By David Mullen
Most professional sports All-Star Games have lost their shine. NFL, NHL and NBA All-Star Games are no longer a boon for TV ratings, reaching the point where formats have been altered in search of viewer interest.
Since the initial NFL All-Star Game in 1939, the game has been modified many times. Once known as the Pro Bowl, the game matched American/Eastern Conference against National/Western Conference stars. Following the AFL merger in 1970, the game became the AFC–NFC Pro Bowl. From 1980 to 2009, the game was played at Honolulu’s Aloha Stadium as an incentive for player participation.
The current event, played in Las Vegas in February one week before the Super Bowl, has been reduced to a skills competition and a flag football game. The players seem as disinterested as the fans.
From 1947 to 1968, the NHL All-Star Game pitted the defending Stanley Cup champions against All-Stars from other teams. With expansion in 1969, the league selected players from the Wales/Eastern Conference against the Campbell/Western Conference. Since 2015, the game became a round-robin tournament between divisions.
The 2023 NHL All-Star Game, played on a Saturday, averaged 1.5 million viewers nationwide. The broadcast competed against an American Automobile Association infomercial and some show promoting an anti-aging skin cream.
Remember when the 2010 NBA All-Star Game was played before a basketball game record 108,713 fans at Cowboys (not yet AT&T) Stadium in Arlington? Neither do I.
The NBA All-Star Game is now a three-day weekend each February featuring events, exhibitions and musical performances.
There is also a contest featuring top players shunning defense for slam dunks and three-pointers. In the 2023 game, Team Giannis (Antetokounmpo) beat Team LeBron (James) 184-175.
Coach of Team Lebron, Denver Nuggets head coach Michael Malone, said, “It’s an honor to be here. It’s an honor to be a part of a great weekend, great players. But that [was] the worst basketball game ever played.”
The 2023 MLB All-Star Game is Tuesday, July 11 at Seattle’s T-Mobile Park. While still an exhibition, It remains the only professional sports All-Star Game with any credibility or fan interest. It even preserves the nostalgic moniker of “Midsummer Classic.” While calling the game a “classic” is a stretch, it still has provided memorable moments.
The first All-Star Game was held in 1933 at Chicago’s Comiskey Park. Chicago Tribune Sports Editor Arch Ward created the game as part of the 1933 World’s Fair. It’s been played ever since, except for 2020 due to the COVID-19 pandemic.
On July 10, 1934, at the Polo Grounds in New York City, N.Y. Giants pitcher Carl Hubbell struck out future Hall of Famers Babe Ruth, Lou Gehrig, Jimmie Foxx, Al Simmons and Joe Cronin in succession. Today, it still ranks among baseball’s best pitching performances.
In 1970, Pete Rose bowled over catcher Ray Fosse for the winning run in the 12th inning at Houston’s Astrodome. President Richard Nixon threw out the first pitch, and the NL’s Tom Seaver and AL’s Jim Palmer opened the game with three shutout innings.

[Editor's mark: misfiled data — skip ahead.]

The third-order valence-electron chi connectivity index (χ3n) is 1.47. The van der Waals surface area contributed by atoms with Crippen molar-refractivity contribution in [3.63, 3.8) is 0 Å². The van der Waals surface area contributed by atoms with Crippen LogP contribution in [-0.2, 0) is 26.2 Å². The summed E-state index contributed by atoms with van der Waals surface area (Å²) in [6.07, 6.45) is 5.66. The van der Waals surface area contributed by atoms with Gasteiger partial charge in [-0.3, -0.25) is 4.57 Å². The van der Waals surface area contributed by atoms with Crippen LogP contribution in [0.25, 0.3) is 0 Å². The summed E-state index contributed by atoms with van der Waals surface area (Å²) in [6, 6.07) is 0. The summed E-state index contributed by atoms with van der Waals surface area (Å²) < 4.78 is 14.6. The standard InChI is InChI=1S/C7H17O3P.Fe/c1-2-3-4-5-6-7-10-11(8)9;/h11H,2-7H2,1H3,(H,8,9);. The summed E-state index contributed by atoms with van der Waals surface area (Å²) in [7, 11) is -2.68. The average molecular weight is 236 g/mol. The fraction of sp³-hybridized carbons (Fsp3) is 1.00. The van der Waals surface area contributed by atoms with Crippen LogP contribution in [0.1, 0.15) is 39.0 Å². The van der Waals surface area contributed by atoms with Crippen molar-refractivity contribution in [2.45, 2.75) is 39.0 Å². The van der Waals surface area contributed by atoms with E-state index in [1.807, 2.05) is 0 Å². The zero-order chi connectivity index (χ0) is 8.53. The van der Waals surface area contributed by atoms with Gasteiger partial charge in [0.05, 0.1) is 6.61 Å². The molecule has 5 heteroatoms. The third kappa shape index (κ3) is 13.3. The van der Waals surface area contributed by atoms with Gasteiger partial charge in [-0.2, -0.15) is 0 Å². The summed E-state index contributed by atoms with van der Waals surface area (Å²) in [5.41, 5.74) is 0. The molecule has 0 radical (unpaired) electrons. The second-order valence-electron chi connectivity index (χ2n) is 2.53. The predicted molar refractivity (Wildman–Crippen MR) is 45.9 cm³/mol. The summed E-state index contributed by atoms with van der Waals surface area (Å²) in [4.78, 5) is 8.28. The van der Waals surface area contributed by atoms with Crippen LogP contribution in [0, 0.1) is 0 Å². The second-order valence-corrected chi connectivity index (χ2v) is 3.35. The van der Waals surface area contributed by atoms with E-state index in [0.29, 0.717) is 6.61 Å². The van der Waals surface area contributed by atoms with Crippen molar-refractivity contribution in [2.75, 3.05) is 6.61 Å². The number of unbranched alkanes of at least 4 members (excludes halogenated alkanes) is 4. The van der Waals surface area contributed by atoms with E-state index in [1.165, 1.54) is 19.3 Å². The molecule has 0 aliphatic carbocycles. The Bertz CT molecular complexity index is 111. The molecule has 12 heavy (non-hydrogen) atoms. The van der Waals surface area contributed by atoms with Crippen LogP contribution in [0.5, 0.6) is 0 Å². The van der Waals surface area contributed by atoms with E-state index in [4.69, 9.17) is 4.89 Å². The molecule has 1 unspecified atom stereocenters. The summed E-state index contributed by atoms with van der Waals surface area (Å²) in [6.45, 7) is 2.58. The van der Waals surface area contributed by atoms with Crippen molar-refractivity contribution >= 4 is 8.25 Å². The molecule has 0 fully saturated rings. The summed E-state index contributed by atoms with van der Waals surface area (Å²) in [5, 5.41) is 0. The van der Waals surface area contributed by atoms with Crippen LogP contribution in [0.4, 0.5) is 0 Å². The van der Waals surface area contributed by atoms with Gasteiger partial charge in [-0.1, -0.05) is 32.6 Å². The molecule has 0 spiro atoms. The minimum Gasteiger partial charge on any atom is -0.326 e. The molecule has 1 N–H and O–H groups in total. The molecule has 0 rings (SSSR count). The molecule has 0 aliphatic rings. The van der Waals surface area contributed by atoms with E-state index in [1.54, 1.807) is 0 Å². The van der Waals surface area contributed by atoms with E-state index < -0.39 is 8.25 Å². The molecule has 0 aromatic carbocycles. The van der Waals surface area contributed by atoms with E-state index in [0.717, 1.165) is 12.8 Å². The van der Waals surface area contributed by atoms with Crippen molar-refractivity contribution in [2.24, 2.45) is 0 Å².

One year later at Tiger Stadium, the NL’s Johnny Bench, Henry Aaron and Roberto Clemente and the AL’s Reggie Jackson, Frank Robinson and Harmon Killebrew all homered in the AL’s 6-4 victory. All six players were later inducted into Baseball’s Hall of Fame. Jackson’s homer hit the electrical transformer on the right field roof and is considered one of the longest home runs ever hit.
Sometimes, defense wins out. In the 1979 All-Star Game played in Seattle’s Kingdome, in consecutive innings, outfielder Dave Parker gunned down Jim Rice at third base and Brian Downing at home showing off a cannon-like arm. At Milwaukee’s Miller Park in 2002, outfielder Torii Hunter made the greatest catch in All-Star Game history, robbing San Francisco’s Barry Bonds of a home run in the first inning. Two innings later, Bonds would homer off Roy Halladay.
The last time Seattle hosted an All-Star Game was 2001. Cal Ripken Jr., voted in as a starting third baseman, was told to switch positions by shortstop Alex Rodriquez upon running out onto the field in the top of the first inning. Ripken later homered and was the game’s MVP. It was a baseball memory I will never forget. I was at the game.
In 2003, at Chicago’s U.S. Cellular Field, L.A. Dodgers closer Eric Gagne was amidst a Cy Young Award-winning season, converting 55 of 55 save opportunities. Brought in to save a two-run NL lead, Gagne gave up an RBI single to Arlington native Vernon Wells and then Rangers third baseman Hank Blalock pinch-hit a two-run home run leading to an AL 7-5 win.
The 2023 Texas Rangers have four starters on the All-Star team for the first time in franchise history.
Catcher Jonah Heim, second baseman Marcus Semien, third baseman Josh Jung and shortstop Corey Seager were voted in by fans. Pitcher Nathan Eovaldi and outfielder Adolis Garcia were selected as reserve All-Stars by current players and the Commissioner’s office.
Some East Coast baseball fans show unmitigated ignorance when they say they aren’t familiar with certain players because West Coast night games start too late. Watching Shosei Ohtani, Mike Trout, Mookie Betts, Highland Park’s own Clayton Kershaw, Juan Soto, Arizona rookie Corbin Carroll, the defending World Champion Houston Astros and the first place Rangers is worthy of brewing a cup of espresso.
Including those programming games at the MLB Network or ESPN, some will be surprised that great baseball is being played by great players out west. Baseball doesn’t begin and end at Yankee Stadium or Fenway Park.
MLB’s All-Star Game is a showcase for baseball’s finest players, including those often playing in the Pacific Time Zone. It remains the only league All-Star Game worth viewing. The stars will shine at 5 p.m. in Seattle and 7 p.m. in Dallas. Even at 8 p.m., East Coast fans will stay up to watch.